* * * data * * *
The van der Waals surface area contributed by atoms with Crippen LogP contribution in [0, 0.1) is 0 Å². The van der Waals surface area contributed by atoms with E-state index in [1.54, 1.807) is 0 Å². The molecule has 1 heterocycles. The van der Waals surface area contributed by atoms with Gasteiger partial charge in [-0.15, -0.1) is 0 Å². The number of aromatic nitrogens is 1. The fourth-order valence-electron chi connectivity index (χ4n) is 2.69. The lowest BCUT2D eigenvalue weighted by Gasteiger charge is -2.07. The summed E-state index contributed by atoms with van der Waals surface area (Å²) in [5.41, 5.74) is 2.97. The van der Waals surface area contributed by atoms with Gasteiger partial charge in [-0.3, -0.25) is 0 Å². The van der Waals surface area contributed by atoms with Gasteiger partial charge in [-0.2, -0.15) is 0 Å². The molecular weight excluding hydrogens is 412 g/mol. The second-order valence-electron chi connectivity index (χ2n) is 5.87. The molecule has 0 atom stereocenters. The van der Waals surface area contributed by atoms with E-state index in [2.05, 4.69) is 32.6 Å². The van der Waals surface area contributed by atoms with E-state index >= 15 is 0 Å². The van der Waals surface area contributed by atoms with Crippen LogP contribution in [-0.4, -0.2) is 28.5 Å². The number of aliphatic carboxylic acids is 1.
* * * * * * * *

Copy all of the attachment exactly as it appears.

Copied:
The van der Waals surface area contributed by atoms with Crippen LogP contribution in [0, 0.1) is 0 Å². The van der Waals surface area contributed by atoms with E-state index in [1.54, 1.807) is 0 Å². The molecule has 1 heterocycles. The van der Waals surface area contributed by atoms with Gasteiger partial charge in [-0.15, -0.1) is 0 Å². The number of aromatic nitrogens is 1. The fourth-order valence-electron chi connectivity index (χ4n) is 2.69. The lowest BCUT2D eigenvalue weighted by Gasteiger charge is -2.07. The summed E-state index contributed by atoms with van der Waals surface area (Å²) in [5.41, 5.74) is 2.97. The van der Waals surface area contributed by atoms with Gasteiger partial charge in [-0.3, -0.25) is 0 Å². The van der Waals surface area contributed by atoms with Gasteiger partial charge in [-0.2, -0.15) is 0 Å². The molecular weight excluding hydrogens is 412 g/mol. The second-order valence-electron chi connectivity index (χ2n) is 5.87. The molecule has 0 atom stereocenters. The van der Waals surface area contributed by atoms with E-state index in [2.05, 4.69) is 32.6 Å². The van der Waals surface area contributed by atoms with E-state index >= 15 is 0 Å². The van der Waals surface area contributed by atoms with Crippen LogP contribution in [-0.4, -0.2) is 28.5 Å². The number of aliphatic carboxylic acids is 1.